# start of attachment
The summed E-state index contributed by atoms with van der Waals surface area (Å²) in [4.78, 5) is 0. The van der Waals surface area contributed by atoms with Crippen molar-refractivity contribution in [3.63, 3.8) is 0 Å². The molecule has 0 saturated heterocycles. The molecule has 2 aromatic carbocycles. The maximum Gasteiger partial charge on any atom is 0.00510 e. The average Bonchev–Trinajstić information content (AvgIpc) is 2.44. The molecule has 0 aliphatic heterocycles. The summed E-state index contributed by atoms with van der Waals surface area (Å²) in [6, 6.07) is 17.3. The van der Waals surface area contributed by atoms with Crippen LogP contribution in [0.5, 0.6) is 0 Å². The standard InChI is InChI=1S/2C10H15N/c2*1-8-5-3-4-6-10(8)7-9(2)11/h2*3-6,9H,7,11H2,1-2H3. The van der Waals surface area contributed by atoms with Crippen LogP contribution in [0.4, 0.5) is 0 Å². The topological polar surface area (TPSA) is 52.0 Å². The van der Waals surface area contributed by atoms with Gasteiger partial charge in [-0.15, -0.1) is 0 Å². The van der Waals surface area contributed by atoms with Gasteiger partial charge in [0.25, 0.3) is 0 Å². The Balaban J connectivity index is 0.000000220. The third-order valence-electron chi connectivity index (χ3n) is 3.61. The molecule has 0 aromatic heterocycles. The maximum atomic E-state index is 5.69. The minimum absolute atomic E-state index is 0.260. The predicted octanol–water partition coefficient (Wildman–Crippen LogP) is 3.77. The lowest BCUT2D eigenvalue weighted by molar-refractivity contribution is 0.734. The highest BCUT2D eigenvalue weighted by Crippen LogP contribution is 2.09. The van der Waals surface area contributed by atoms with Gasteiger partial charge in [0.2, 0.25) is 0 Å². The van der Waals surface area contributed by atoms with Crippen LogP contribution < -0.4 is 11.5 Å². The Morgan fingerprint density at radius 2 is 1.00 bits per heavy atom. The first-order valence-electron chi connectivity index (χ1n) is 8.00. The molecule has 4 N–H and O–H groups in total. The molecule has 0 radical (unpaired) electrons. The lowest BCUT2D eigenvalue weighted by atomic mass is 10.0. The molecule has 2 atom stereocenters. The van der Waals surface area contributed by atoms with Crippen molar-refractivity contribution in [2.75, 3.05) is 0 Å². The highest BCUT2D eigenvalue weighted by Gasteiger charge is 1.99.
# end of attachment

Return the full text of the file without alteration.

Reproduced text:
The summed E-state index contributed by atoms with van der Waals surface area (Å²) in [4.78, 5) is 0. The van der Waals surface area contributed by atoms with Crippen molar-refractivity contribution in [3.63, 3.8) is 0 Å². The molecule has 0 saturated heterocycles. The molecule has 2 aromatic carbocycles. The maximum Gasteiger partial charge on any atom is 0.00510 e. The average Bonchev–Trinajstić information content (AvgIpc) is 2.44. The molecule has 0 aliphatic heterocycles. The summed E-state index contributed by atoms with van der Waals surface area (Å²) in [6, 6.07) is 17.3. The van der Waals surface area contributed by atoms with Crippen LogP contribution in [0.5, 0.6) is 0 Å². The standard InChI is InChI=1S/2C10H15N/c2*1-8-5-3-4-6-10(8)7-9(2)11/h2*3-6,9H,7,11H2,1-2H3. The van der Waals surface area contributed by atoms with Crippen LogP contribution in [0.4, 0.5) is 0 Å². The topological polar surface area (TPSA) is 52.0 Å². The van der Waals surface area contributed by atoms with Gasteiger partial charge in [-0.15, -0.1) is 0 Å². The van der Waals surface area contributed by atoms with Gasteiger partial charge in [0.25, 0.3) is 0 Å². The Balaban J connectivity index is 0.000000220. The third-order valence-electron chi connectivity index (χ3n) is 3.61. The molecule has 0 aromatic heterocycles. The maximum atomic E-state index is 5.69. The minimum absolute atomic E-state index is 0.260. The predicted octanol–water partition coefficient (Wildman–Crippen LogP) is 3.77. The lowest BCUT2D eigenvalue weighted by molar-refractivity contribution is 0.734. The highest BCUT2D eigenvalue weighted by Crippen LogP contribution is 2.09. The van der Waals surface area contributed by atoms with Gasteiger partial charge in [0.2, 0.25) is 0 Å². The van der Waals surface area contributed by atoms with Crippen LogP contribution < -0.4 is 11.5 Å². The Morgan fingerprint density at radius 2 is 1.00 bits per heavy atom. The first-order valence-electron chi connectivity index (χ1n) is 8.00. The molecule has 4 N–H and O–H groups in total. The molecule has 0 radical (unpaired) electrons. The lowest BCUT2D eigenvalue weighted by atomic mass is 10.0. The molecule has 2 atom stereocenters. The van der Waals surface area contributed by atoms with Crippen molar-refractivity contribution in [2.75, 3.05) is 0 Å². The highest BCUT2D eigenvalue weighted by Gasteiger charge is 1.99.